Innovations in Computer Science (ICS) is a new conference in theoretical computer science, broadly construed, encouraging new ideas, approaches, perspectives, conceptual frameworks and techniques. ICS aims to regain and support the interest in works that are focused on exploring novel directions in computation and communicating new conceptual messages (e.g., introduction of a novel model, problem, or technique).

Now I think this is interesting in spirit -- after all, it was almost two years ago now on this blog I asked whether there should be a HotTheory workshop, similar to the HotOS and HotNets workshops.  This seems to be a new conference in that spirit.  

I wonder, however, why the steering committee didn't take more of a lead from these already long existing workshops.  Calling it HotTheory, for instance, would have made it consistent with the now many similar workshops in CS, so that it would have an immediate resonance with those outside of theory.  There are, however, other important questions, most of which have been answered by other HotWorkshops, that the ICS call does not make particularly clear:

1)  What kinds of papers are being asked for?  Other Hot workshops are very clear that they are seeking positions papers, which seems to have a fairly consistent translation in systems : you may have done some initial experiments (or just have an idea for experiments to do), but you haven't built the full system and don't have complete results.  Indeed, many such workshop papers seem designed to get feedback on work in progress, although there are some where the paper is more of a statement of a direction that should be followed.  What is the equivalent for theory?  You have some lemmas but only conjectures of a big theorem?  Could you write an ICS paper with no theorems and just ideas of something that should be studied?  Some guidelines would be very helpful.  Perhaps, even, some example papers.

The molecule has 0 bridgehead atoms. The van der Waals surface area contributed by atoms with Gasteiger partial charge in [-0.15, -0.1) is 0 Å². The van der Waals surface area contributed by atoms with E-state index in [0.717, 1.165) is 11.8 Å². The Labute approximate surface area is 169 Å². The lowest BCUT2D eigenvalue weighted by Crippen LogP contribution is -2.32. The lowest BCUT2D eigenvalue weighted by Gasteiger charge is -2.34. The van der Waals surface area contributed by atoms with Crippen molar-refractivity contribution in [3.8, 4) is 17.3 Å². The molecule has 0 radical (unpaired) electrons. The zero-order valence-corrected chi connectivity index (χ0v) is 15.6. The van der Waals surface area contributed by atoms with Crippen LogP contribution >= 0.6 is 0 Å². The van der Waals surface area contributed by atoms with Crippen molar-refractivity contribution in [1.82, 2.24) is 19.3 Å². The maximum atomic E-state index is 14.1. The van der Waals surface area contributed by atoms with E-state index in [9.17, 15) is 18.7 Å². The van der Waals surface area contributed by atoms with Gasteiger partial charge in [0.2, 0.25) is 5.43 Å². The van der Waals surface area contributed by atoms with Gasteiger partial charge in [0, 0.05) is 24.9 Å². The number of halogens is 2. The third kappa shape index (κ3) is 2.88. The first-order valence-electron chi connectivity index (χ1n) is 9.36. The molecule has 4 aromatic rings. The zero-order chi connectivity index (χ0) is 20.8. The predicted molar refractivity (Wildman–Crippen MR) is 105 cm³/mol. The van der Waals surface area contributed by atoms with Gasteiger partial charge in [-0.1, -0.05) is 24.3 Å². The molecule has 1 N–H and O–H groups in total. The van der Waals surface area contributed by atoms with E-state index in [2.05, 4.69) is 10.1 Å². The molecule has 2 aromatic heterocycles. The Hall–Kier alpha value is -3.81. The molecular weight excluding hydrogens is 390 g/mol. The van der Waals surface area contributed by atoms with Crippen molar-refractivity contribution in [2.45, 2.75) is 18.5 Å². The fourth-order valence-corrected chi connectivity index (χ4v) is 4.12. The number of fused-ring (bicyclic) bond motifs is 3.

2)  How will work be disseminated?  The authors mention a printed proceedings from Tsinghua University Press.  Will they also be available on-line, as for other HOTworkshops?  Will there be an effort to get them into an electronic archive (ACM or IEEE)?  
3)  Will these papers be able to be published in other conference (e.g., FOCS/STOC)?  The other Hot workshops typically limit the papers to 5-6 pages, and the assumption is that a more complete, fleshed out version can be sent to a conference subsequently (where the papers are typically 10-14 pages).  [Sometimes the question of "does this have enough more than the Hot paper?" can come up in PC meetings for the big conferences;  in general, in my experience, significant deference is given to the notion that the Hot workshops publish position papers, and that much or even all of a Hot paper can be repeated within a larger conference paper as long as some non-trivial new material is included.]  The ICS call is for 10 page papers;  is it assumed this is the final home of the work?

I'll be trying to get answers to these questions at STOC, and posting them (or having people from the steering committee) answer them here.  If you have questions as well, please post them.